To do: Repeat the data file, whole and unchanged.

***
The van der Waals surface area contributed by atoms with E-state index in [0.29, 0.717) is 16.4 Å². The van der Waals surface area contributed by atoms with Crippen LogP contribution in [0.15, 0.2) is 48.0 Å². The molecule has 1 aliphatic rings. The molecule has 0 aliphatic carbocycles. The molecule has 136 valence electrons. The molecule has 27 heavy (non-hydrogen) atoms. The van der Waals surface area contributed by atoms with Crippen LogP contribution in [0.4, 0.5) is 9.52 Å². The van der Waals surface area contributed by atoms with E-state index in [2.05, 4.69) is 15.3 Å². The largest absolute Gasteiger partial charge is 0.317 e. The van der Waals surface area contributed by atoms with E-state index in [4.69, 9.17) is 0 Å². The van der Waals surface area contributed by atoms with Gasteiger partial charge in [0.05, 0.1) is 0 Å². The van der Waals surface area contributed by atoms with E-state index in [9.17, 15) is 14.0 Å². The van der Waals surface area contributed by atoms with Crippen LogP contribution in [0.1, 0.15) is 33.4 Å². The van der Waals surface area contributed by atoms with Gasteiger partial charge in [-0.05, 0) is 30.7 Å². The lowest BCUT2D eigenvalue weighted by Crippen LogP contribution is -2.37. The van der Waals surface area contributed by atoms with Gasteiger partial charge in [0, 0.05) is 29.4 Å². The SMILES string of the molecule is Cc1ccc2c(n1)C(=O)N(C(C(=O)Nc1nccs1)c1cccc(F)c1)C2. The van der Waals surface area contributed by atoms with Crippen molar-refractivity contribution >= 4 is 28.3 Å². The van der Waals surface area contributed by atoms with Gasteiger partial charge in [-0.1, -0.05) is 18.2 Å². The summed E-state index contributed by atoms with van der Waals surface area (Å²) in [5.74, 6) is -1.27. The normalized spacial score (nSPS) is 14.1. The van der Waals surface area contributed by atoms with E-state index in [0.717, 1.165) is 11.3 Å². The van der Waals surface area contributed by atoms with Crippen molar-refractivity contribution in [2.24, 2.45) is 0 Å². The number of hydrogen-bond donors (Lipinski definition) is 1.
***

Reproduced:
The van der Waals surface area contributed by atoms with E-state index in [0.29, 0.717) is 16.4 Å². The van der Waals surface area contributed by atoms with Crippen LogP contribution in [0.15, 0.2) is 48.0 Å². The molecule has 1 aliphatic rings. The molecule has 0 aliphatic carbocycles. The molecule has 136 valence electrons. The molecule has 27 heavy (non-hydrogen) atoms. The van der Waals surface area contributed by atoms with Crippen LogP contribution in [0.4, 0.5) is 9.52 Å². The van der Waals surface area contributed by atoms with E-state index in [2.05, 4.69) is 15.3 Å². The largest absolute Gasteiger partial charge is 0.317 e. The van der Waals surface area contributed by atoms with E-state index in [4.69, 9.17) is 0 Å². The van der Waals surface area contributed by atoms with Gasteiger partial charge in [0.05, 0.1) is 0 Å². The van der Waals surface area contributed by atoms with E-state index in [9.17, 15) is 14.0 Å². The van der Waals surface area contributed by atoms with Crippen LogP contribution in [0.1, 0.15) is 33.4 Å². The van der Waals surface area contributed by atoms with Gasteiger partial charge in [-0.05, 0) is 30.7 Å². The lowest BCUT2D eigenvalue weighted by Crippen LogP contribution is -2.37. The van der Waals surface area contributed by atoms with Gasteiger partial charge in [0, 0.05) is 29.4 Å². The SMILES string of the molecule is Cc1ccc2c(n1)C(=O)N(C(C(=O)Nc1nccs1)c1cccc(F)c1)C2. The van der Waals surface area contributed by atoms with Crippen molar-refractivity contribution >= 4 is 28.3 Å². The van der Waals surface area contributed by atoms with Gasteiger partial charge in [-0.1, -0.05) is 18.2 Å². The summed E-state index contributed by atoms with van der Waals surface area (Å²) in [5.74, 6) is -1.27. The normalized spacial score (nSPS) is 14.1. The van der Waals surface area contributed by atoms with E-state index in [0.717, 1.165) is 11.3 Å². The van der Waals surface area contributed by atoms with Crippen molar-refractivity contribution in [2.24, 2.45) is 0 Å². The number of hydrogen-bond donors (Lipinski definition) is 1.